Insight by Salesforce

Don’t overlook employees in the drive for better customer experience

Agencies can gain a great deal of effectiveness if they ensure good onboarding, provisioning and high-quality information technology tools for their own employe...


State of Employee Experience in Federal Agencies

We've learned time and time again, that engaged employees are more effective, and engaged employees deliver better mission outcomes and better citizen service.


Modernization of the Employee Experience

At one agency, we found that they had four different forms that required virtually the same information. We worked with them to automate those forms … into workflows and created an experience that is, on the users end, seamless and personalized.

The commitment to improve customer experience, a central focus of federal agencies under administration policy, is a 360-degree effort. Agencies can gain a great deal of effectiveness if they ensure good onboarding, provisioning and high-quality information technology tools for their own employees. That’s especially true for the front end of the employment lifecycle, namely recruitment and onboarding.

One simple reason:

“The government is competing for talent with the private sector and looking for the same kind of commercial skill sets that industry is,” said Casey Coleman, senior vice president for digital transformation for the global public sector at Salesforce. “It’s important to pay attention to these things to be able to recruit and retain talent, and to give employees the tools that they need to do the mission.”

Coleman, who spent a dozen years as a federal executive at the General Services Administration, said regardless of the constituency for which agencies are trying to improve customer experience (CX), they face the same challenges.

“They’re dealing with systems that are old and hard to update, and processes that are very highly regulated,” Coleman said. By processes, Coleman referred to how the government recruits people, how it conducts interviews of candidates, background checks, and the myriad tasks related to getting people in the door and equipped. Often, she noted, differing organizations handles these processes, some by agencies other than the hiring agency.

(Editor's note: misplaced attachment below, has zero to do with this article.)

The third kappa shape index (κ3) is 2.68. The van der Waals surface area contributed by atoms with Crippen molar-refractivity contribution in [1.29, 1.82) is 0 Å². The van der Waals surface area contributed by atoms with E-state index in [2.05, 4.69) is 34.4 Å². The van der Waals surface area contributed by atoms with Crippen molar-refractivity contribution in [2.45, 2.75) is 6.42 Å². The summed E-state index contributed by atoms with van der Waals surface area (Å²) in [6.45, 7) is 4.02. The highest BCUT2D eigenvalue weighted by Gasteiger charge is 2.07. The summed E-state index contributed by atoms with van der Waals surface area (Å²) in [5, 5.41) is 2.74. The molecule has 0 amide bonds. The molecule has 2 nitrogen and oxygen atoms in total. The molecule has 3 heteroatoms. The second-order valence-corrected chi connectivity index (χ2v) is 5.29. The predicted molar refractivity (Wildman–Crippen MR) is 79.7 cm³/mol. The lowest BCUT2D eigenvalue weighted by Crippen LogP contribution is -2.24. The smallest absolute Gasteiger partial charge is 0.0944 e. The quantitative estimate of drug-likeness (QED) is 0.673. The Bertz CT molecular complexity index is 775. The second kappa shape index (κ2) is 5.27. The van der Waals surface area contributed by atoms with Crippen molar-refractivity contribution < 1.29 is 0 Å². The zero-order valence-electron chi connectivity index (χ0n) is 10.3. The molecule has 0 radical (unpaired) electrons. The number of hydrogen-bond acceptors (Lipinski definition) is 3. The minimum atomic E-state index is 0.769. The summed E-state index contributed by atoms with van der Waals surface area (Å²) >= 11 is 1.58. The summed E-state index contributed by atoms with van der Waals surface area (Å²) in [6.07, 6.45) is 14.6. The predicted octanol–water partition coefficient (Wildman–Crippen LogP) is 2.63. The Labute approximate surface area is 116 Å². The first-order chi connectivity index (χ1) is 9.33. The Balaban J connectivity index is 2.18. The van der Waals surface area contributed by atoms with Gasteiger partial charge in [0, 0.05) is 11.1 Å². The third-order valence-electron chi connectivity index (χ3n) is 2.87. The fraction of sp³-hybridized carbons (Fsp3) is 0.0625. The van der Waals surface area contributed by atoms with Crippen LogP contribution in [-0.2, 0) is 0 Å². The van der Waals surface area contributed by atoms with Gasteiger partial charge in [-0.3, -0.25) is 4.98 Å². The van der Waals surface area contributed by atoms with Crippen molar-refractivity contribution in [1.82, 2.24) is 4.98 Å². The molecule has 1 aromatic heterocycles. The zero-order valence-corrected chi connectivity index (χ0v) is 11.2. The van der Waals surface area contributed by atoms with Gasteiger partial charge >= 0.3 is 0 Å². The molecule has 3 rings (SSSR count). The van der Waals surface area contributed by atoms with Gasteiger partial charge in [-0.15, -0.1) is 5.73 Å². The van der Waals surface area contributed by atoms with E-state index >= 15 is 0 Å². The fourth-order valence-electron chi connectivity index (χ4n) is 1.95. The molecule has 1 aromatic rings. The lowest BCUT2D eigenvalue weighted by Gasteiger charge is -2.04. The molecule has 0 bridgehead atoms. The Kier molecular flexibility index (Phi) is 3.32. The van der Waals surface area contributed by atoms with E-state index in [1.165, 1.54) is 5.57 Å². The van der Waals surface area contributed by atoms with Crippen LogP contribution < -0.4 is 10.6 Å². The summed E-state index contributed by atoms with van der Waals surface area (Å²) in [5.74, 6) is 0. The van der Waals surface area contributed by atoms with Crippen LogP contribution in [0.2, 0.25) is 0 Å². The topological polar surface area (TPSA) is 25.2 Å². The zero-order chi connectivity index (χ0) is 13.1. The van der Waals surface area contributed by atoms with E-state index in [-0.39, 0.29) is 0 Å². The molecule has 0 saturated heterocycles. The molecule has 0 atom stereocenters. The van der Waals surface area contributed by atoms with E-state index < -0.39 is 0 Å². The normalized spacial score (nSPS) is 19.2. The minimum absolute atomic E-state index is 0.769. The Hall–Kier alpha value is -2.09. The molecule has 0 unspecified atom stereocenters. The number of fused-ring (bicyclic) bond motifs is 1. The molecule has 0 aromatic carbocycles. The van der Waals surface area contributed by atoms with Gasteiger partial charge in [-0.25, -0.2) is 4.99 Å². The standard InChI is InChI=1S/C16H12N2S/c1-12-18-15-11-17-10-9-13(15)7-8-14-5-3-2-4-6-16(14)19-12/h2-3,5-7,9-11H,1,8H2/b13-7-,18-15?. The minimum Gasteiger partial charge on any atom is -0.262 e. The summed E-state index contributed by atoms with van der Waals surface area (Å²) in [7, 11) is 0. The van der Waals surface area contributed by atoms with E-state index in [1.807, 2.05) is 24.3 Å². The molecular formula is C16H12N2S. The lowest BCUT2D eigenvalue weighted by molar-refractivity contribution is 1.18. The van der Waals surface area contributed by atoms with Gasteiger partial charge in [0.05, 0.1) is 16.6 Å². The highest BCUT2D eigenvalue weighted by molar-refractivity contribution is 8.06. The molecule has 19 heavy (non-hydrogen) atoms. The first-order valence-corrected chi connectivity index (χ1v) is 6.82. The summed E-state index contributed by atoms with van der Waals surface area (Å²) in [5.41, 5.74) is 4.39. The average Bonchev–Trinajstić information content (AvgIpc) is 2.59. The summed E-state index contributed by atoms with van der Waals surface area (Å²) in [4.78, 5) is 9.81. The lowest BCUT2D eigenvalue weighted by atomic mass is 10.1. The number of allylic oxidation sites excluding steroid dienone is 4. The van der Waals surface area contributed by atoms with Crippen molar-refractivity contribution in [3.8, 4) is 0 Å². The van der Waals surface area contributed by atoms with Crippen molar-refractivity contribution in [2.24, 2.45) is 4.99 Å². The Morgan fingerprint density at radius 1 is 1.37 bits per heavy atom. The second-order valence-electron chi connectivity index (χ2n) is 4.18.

CX applied to employees “is about creating an integrated experience, giving people transparency, giving them the ability to know where they stand at any time and being responsive and communicative, and meeting them where they are,” Coleman said. “So that you’re creating an engaging experience and giving them a positive first impression of your organization.”

From a technical standpoint, providing such an experience requires integrating systems supporting the various processes in a way that presents a single virtual face to employees and prospective hires.

“And the good news,” Coleman said, “is that this does not require a three year modernization project. This is not the kind of Big Bang thing that is never actually going to deliver results.”

She cited a Defense Department organization that Salesforce helped collapse some 100 systems into a single recruiting and onboarding platform. One resulting benefit was mobile capability people could use to submit forms such as fitness reports.

The multiplicity of process continues for established career employees, Coleman pointed out. As examples, she cited annual ethics and security awareness training, participation in the Combined Federal Campaign, and contributions to the Thrift Savings Plan. Coleman described a model where employees “have easy access to self-service, the ability to get to [services] when you are ready, and to be able to work from a hybrid environment. So you can do them online, you can do them in person, the records are up to date, and they’re available anytime, anywhere.”